On Monday, Colin Kaepernick announced that he has signed a deal with Disney to create a new documentary series to be produced by ESPN Films. The series will chronicle Kaepernick’s journey from 49ers quarterback to social justice activist. The endeavor is the beginning of a larger effort by Kaepernick to promote the artistic work of “Black and Brown directors, creators, storytellers, and producers” through his production company Ra Vision Media. The documentary will be accessible across several of Disney’s platforms, including ESPN, Hulu, and Pixar.
The series will presumably tell the story of how Kaepernick kneeled during the playing of the national anthem, was expelled from the NFL, and took up the cause of social justice, using his wealth and influence to protest what he sees as the unequal treatment of blacks in America. “I look forward to sharing the docuseries on my life story, in addition to many other culturally impactful projects we are developing,” Kaepernick said. He hopes that the sharing of his life story with a new, wider audience will “inspire the youth with compelling and authentic perspectives.”
I beg Mr. Kaepernick’s pardon, but what story, exactly, is he planning on telling? His career as a quarterback was tanking, so he decided to take up politics instead. To make a point, he sat and then kneeled during the playing of the national anthem, disrespecting his country and offending countless veterans and civilians in the process. Too sorry a quarterback to retain a position in the NFL, he retreated to his multi-million dollar mansion in San Francisco to virtue signal his concerns about systemic oppression on social media. He has stoked the flames of racial tension in the United States for the last four years by exaggerating claims of inequality and showcasing an attitude of righteous indignation about “systematic injustice.” That is the story of Colin Kaepernick.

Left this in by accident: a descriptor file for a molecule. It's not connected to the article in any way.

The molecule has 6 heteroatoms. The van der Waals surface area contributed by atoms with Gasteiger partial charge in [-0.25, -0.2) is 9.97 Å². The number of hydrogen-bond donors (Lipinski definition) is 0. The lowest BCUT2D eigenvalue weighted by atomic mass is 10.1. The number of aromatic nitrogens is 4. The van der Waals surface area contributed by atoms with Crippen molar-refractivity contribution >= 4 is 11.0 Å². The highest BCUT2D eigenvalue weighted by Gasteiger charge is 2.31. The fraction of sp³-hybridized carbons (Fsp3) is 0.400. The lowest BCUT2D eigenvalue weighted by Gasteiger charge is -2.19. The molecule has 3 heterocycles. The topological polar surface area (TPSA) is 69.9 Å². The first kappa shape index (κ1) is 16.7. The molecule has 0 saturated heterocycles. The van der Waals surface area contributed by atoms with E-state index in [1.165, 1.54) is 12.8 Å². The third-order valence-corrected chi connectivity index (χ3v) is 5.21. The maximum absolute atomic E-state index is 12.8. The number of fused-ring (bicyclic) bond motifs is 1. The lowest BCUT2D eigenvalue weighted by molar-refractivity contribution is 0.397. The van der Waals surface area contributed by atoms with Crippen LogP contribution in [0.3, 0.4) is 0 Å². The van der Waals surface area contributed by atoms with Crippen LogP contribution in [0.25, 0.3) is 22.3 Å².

In another universe, Kaepernick might have used his status as a quarterback to work with the NFL to create actual change within the organization. The NFL commands considerable influence among the American public, and by tapping into that influence, Kaepernick might have changed the way millions of Americans think about portrayals of race in popular culture. Instead, he chose to boycott the Super Bowl, making the NFL his enemy. It was only on July 3 of this year that the NFL apologized for their treatment of Kaepernick following his protests, paving the way for reconciliation between them. Far from remedying America’s racial tensions, Kaepernick has exacerbated them through comments like this tweet, posted on the Fourth of July, in which he compares modern instances of police brutality to the transatlantic slave trade.
ESPN will have no problem turning Kaepernick’s life story into a predictable tale of “overcoming adversity” — a few words about childhood drama, a sentence or two about a challenge in his college years, and you’ve got yourself a documentary. But the true story of Colin Kaepernick, since 2016, has been one of a failing quarterback who couldn’t throw a football and so decided to take up the self-righteous cause of social justice. He sat. He kneeled. He threw away his relationship with the NFL, and he complained about systemic racism for a few years. At the end of it all, Kaepernick has accomplished nothing apart from tearing this already divided country even further apart.
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